Sturgill Simpson: ‘Sound & Fury’ Came From ‘Therapeutic Indignation’
Sturgill Simpson, a private and individualistic person, struggled with the sudden fame and pressure to keep on making country music that followed the success of his Grammy Award-winning 2016 album A Sailor’s Guide to Earth. He handled this unease, he shares in a new interview, by writing more songs without falling in line with perceived expectations.
“I knew I had to cathartically process it all and get it out,” he says in a new New York Times feature. “And a really, like, laid-back country record was not the way to do that, you know? I needed to purge a lot of emotion that I’d been carrying around.”
Simpson describes the creation of his rock-oriented, anime film-accompanied new album Sound & Fury as “therapeutic indignation.” The singer-songwriter admits that he passed on easy money when he pivoted toward making a rock 'n' roll album that doubles as the soundtrack to an anime film that cost around $1.2 million to make.
“I could’ve very easily probably made the same record five times by now and just gone right down that middle lane and played it safe, and I’d have $80 million in the bank,” Simpson admits. “And I’d probably be hanging from a [expletive] rope on one of these trees over here by now, you know what I mean? So it’s not worth it.”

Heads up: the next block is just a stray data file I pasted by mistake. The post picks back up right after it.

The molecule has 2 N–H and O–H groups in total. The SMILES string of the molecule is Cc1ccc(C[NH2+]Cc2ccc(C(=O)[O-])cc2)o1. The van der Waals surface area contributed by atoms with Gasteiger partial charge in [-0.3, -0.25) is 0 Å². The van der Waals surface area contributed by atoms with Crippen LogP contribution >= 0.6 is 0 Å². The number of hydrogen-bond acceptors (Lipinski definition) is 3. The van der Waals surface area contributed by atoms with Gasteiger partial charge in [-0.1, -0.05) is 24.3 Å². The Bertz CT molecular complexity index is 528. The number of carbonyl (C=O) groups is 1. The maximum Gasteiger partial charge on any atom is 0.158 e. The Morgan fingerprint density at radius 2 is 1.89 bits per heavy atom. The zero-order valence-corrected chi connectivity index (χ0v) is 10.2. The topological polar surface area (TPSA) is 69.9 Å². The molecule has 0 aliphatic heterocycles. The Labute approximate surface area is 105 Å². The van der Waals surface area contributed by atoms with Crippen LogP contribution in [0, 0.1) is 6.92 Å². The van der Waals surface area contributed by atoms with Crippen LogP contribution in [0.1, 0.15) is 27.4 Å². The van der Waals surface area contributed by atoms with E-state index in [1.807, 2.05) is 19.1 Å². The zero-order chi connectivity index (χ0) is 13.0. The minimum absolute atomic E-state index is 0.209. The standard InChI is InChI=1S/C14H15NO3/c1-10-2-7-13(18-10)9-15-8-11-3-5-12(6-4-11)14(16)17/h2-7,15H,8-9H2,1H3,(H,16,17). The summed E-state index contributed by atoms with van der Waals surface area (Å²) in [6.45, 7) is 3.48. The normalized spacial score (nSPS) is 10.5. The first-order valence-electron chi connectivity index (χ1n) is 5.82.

Simpson, his bandmates -- Bobby Emmett, Chuck Bartels and Miles Miller -- and co-producer John Hill created Sound & Fury at Waterford, Mich.'s McGuire Motor Inn. “I wanted it to hit like a Wu-Tang [Clan] record," the artist says of the project, a 10-song record that's due out on Friday (Sept. 27).
Simpson describes the accompanying anime film, created in partnership with writer, director and Kamikaze Douga animation studio founder Jumpei Mizusaki and character designer and Afro Samurai creator Takashi Okazaki, as well as Koji Morimoto, Michael Arias, Masaru Matsumoto, Henry Thurlow, Arthell Isom, Shunsuke Ochiai and Hiroaki Takeuchi, as the 1961 samurai movie Yojimbo "set in a dystopian future." The plot covers "hegemonic structures, politics, corruption, greed — you know, things that usually lead to really [expletive] music."
Simpson will celebrate the release of his new album with six small-venue shows to benefit U.S. Army Special Forces soldiers. The concerts are scheduled for small venues in California, New York, Washington, DC and New Jersey, and will run from Sept. 29 through Oct. 8. In addition, he has also scheduled screenings of Sound & Fury at Hollywood, Calif.'s ArcLight Cinema on Sept. 26 and New York City's IFC Theater on Oct. 3.
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